Someone suggests duct tape. I look at my intended outfit. All silk and ruffles, not the sort of thing you can slap a big old slash of silver tape on and pretend it’s a fashion statement.
After some brainstorming and trial-an-error, we come up with a little pach made of folded-over duct tape, colored black with a Sharpie pen and affixed to the under side of the top with more duct tape.
Not the most comfortable stuff against the skin, but invisible against the black fabric. And it held. Long enough for me to get through the reading and get home.
I’m not sure what the moral of the story is. Don’t buy a top that seems too good a bargain? Something about the practical value of creativity?
Or maybe just that duct tape really is the force that holds the universe together.
http://joyfullyjay.com/2013/05/review-the-stolen-luck-by-shawna-reppert.html?utm_source=feedburner&utm_medium=feed&utm_campaign=Feed%3A+JoyfullyJay+%28Joyfully+Jay%29You can read it here:
5/7 World-building blog at http://authorsusannafraser.blogspot.com/
This is also my Carina Press promo day. There will be a blog on the origins of The Stolen Luck at www.CarinaPress.com and tidbits throughout the morning on the Carina Press Facebook page.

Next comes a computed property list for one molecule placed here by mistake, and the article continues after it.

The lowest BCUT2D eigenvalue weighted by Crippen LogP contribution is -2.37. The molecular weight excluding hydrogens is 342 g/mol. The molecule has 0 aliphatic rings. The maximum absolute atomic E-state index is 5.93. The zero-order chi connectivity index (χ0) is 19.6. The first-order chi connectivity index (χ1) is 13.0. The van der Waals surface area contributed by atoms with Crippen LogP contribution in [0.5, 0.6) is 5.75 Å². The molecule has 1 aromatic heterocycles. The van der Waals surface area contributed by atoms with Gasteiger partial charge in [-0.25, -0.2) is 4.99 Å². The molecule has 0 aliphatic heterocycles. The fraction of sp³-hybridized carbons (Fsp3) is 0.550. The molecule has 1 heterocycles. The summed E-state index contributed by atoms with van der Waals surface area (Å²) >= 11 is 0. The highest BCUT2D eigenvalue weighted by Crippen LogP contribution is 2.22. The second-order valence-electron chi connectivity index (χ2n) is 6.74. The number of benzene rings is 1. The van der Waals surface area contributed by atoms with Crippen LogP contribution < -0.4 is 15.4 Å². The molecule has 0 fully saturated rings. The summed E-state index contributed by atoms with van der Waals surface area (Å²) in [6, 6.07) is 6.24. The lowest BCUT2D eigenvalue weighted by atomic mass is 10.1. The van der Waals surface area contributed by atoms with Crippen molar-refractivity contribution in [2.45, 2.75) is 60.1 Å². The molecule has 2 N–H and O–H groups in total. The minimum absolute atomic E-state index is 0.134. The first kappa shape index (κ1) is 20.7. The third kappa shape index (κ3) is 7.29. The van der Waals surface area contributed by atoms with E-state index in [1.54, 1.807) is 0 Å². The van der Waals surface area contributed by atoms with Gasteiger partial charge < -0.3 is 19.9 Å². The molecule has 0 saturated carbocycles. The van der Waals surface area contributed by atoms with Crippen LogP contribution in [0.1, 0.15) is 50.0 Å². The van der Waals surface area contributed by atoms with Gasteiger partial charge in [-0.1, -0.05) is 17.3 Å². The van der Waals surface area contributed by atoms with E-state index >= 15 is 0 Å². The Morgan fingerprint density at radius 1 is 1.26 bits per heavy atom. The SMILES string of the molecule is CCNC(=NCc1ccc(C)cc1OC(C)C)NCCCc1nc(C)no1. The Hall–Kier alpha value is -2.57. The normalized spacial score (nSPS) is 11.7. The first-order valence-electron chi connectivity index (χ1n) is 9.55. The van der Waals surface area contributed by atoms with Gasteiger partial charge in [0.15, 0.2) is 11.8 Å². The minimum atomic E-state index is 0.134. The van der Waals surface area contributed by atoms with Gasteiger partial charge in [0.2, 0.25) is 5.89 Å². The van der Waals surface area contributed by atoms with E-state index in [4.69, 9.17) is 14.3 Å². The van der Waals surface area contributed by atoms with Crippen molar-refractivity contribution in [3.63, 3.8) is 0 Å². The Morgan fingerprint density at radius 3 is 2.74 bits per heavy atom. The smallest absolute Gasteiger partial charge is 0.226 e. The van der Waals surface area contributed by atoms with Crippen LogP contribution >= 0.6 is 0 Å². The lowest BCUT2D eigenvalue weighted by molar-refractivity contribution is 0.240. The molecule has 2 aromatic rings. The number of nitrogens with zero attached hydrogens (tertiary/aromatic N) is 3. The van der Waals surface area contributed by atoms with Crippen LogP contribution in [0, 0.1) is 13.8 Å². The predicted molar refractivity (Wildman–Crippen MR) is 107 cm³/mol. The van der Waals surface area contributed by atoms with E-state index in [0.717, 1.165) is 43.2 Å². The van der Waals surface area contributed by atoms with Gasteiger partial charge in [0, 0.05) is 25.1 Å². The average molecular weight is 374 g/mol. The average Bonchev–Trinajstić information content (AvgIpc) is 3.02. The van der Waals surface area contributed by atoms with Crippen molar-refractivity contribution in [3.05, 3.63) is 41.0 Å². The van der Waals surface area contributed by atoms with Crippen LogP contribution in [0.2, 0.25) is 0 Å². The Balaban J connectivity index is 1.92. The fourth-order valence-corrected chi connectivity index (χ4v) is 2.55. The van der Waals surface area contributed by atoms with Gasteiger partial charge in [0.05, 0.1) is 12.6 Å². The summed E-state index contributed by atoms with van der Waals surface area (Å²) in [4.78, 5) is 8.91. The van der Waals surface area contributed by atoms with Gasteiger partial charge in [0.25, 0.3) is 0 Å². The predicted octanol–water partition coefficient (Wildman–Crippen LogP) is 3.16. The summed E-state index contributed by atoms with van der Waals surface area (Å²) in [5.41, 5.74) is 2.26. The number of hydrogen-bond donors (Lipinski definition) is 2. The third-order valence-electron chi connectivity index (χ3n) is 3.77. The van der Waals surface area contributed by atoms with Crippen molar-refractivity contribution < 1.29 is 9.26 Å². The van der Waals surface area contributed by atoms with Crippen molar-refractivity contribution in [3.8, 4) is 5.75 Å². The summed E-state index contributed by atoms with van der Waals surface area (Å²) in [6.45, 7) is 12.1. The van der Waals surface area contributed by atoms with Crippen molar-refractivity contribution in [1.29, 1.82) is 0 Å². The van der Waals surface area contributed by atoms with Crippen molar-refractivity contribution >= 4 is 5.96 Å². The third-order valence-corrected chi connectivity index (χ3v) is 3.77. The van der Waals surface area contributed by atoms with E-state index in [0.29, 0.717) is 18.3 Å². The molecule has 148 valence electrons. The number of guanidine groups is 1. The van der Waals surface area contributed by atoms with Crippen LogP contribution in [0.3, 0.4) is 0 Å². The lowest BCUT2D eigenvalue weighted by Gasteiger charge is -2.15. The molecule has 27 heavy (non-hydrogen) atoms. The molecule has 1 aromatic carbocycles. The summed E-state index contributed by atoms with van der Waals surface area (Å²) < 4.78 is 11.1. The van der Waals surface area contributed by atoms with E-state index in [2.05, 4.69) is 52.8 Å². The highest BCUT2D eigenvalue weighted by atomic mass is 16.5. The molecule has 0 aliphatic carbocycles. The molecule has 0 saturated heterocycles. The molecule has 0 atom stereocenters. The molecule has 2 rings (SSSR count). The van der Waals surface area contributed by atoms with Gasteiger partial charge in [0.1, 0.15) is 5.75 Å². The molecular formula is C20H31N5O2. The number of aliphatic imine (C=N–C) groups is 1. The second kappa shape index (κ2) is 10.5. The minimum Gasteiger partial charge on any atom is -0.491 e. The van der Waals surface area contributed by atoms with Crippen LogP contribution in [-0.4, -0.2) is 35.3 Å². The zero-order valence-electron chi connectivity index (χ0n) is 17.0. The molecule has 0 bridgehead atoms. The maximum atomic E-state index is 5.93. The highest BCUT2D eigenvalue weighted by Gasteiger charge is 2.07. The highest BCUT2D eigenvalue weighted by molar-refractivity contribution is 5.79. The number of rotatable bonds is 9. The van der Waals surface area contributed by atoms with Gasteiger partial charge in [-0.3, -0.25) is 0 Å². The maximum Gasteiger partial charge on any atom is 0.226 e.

5/9 Meankitty interviews my cat, Samhain, on the trials of having a writer for a human. They also talk about my fiction as it pertains to cats. A lot of fun! http://blog.jodywallace.com/
5/10 Blog on elements of luck in fantasy at www.rlnaquin.com
It took me a long time to warm up to werewolves. A surprisingly long time, given that the wolf if my spirit animal, and I raised a high-percentage wolf hybrid and owned him until he died of old age on the winter solstice of 2002. I guess The Howling and I Was a Teenage Werewolf pretty much ruined it for me. It wasn’t until I started writing a werewolf story myself that I finally noticed the ‘wolf’ in werewolf, and suddenly they became a lot more interesting as characters. Continue reading